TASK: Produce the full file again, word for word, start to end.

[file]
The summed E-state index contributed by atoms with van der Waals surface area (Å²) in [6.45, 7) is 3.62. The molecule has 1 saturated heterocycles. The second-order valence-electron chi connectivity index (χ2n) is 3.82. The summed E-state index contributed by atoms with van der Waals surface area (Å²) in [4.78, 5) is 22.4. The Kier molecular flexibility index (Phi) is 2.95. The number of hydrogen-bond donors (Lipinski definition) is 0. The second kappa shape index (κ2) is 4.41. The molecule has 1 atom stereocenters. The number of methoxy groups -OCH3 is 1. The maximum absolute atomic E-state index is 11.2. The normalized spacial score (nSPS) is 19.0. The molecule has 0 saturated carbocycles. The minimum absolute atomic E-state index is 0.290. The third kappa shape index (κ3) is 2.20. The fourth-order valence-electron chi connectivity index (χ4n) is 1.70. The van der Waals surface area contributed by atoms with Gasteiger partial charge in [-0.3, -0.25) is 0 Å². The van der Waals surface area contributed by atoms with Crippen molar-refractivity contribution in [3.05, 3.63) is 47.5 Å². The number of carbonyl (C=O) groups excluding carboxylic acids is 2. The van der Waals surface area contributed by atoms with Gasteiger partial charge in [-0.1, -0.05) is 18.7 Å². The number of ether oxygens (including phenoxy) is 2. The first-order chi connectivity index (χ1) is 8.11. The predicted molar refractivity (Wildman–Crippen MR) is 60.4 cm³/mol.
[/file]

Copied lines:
The summed E-state index contributed by atoms with van der Waals surface area (Å²) in [6.45, 7) is 3.62. The molecule has 1 saturated heterocycles. The second-order valence-electron chi connectivity index (χ2n) is 3.82. The summed E-state index contributed by atoms with van der Waals surface area (Å²) in [4.78, 5) is 22.4. The Kier molecular flexibility index (Phi) is 2.95. The number of hydrogen-bond donors (Lipinski definition) is 0. The second kappa shape index (κ2) is 4.41. The molecule has 1 atom stereocenters. The number of methoxy groups -OCH3 is 1. The maximum absolute atomic E-state index is 11.2. The normalized spacial score (nSPS) is 19.0. The molecule has 0 saturated carbocycles. The minimum absolute atomic E-state index is 0.290. The third kappa shape index (κ3) is 2.20. The fourth-order valence-electron chi connectivity index (χ4n) is 1.70. The van der Waals surface area contributed by atoms with Gasteiger partial charge in [-0.3, -0.25) is 0 Å². The van der Waals surface area contributed by atoms with Crippen molar-refractivity contribution in [3.05, 3.63) is 47.5 Å². The number of carbonyl (C=O) groups excluding carboxylic acids is 2. The van der Waals surface area contributed by atoms with Gasteiger partial charge in [-0.1, -0.05) is 18.7 Å². The number of ether oxygens (including phenoxy) is 2. The first-order chi connectivity index (χ1) is 8.11. The predicted molar refractivity (Wildman–Crippen MR) is 60.4 cm³/mol.